If you’re an experienced web user, you ought to be familiar with government monitoring. It has, admittedly, become a brutal reality over time. Unfortunately, the story does not end here. Currently, government agencies employ a variety of methods to monitor users’ online activities.
As a result, when encrypting sensitive data online, people must use a VPN. However, the question of whether government entities can still monitor you even if you use a VPN relics.
Read on to find out the complete answer to this question.
Can the government monitor you if you utilize a VPN?
Government entities can trace you even when you use a VPN. Take China as an example: the Great Firewall of China (GFW) heavily depends on deep packet inspection (DPI) to inhibit Vpn connections.
You should use a VPN service that provides ambiguous servers in this case. Aside from ambiguous servers, a no-logging policy is required to circumvent governments’ surveillance strategies.
A VPN service should also include security features such as an internet kill switch, DNS leak protection, and WebRTC leak protection. If your VPN service lacks these features, you could find yourself in hot water and face harsh penalties such as imprisonment.
Can the police track VPN users?
The police force is in charge of detecting and preventing crime within its jurisdiction. It is also supposed to keep the law and order situation under control.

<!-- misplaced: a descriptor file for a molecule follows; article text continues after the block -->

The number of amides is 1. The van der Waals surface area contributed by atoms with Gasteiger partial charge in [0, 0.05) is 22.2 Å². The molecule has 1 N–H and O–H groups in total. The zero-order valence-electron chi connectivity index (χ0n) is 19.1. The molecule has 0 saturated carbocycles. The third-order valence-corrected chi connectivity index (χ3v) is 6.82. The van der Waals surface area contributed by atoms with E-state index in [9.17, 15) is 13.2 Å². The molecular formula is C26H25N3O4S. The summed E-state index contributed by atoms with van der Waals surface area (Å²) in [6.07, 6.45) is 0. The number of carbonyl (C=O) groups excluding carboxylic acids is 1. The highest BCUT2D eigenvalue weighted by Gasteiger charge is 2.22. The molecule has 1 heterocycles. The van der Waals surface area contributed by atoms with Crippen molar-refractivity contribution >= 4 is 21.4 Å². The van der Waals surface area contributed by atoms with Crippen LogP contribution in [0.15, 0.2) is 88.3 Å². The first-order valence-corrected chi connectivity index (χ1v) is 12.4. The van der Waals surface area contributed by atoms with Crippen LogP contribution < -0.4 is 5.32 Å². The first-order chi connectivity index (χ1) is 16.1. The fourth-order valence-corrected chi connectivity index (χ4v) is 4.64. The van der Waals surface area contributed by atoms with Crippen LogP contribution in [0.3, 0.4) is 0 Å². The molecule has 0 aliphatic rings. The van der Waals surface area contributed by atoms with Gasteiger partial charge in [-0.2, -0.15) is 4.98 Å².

Police, like government agencies such as the FBI (Federal Bureau of Investigation), DEA (Drug Enforcement Agency), and others, can request ISPs to provide connection or usage logs about a specific VPN user in response to a judicial order.
As previously stated, ISPs know their subscribers who use VPNs regularly. As a result, they can notify the police that they should consult with VPN providers if they want to obtain online location data in connection logs, usage logs, or both.
Why do gov’ts want to track their citizens’ online behaviour?
Various web-based apps track their users’ online activities to improve their services. As a result, they can provide users with personalised services based on their preferences. Similarly, governments intentionally track their citizens’ web browsing activities to protect them from cyber threats.
However, not everything about governments’ spying activities is rosy. Your online data may fall into the hands of cybercriminals, who may use it to further their illicit goals.
The information you provide when visiting various websites is vital to marketing and third-party advertising companies.
Government entities can easily detect what you do on the internet if you do not utilise a VPN. They can request that ISPs provide them with your details, including search queries, media streaming activities, and so on, as and when required.
Likewise, they can still tell you’re connected to a VPN server if you use a VPN. They cannot track what you do online while using a VPN service. However, they can request VPN providers, such as ISPs, to provide their users’ browsing activities.
If a VPN adheres to the concept of a no-logging policy correctly, the government may be unable to obtain the required users’ data.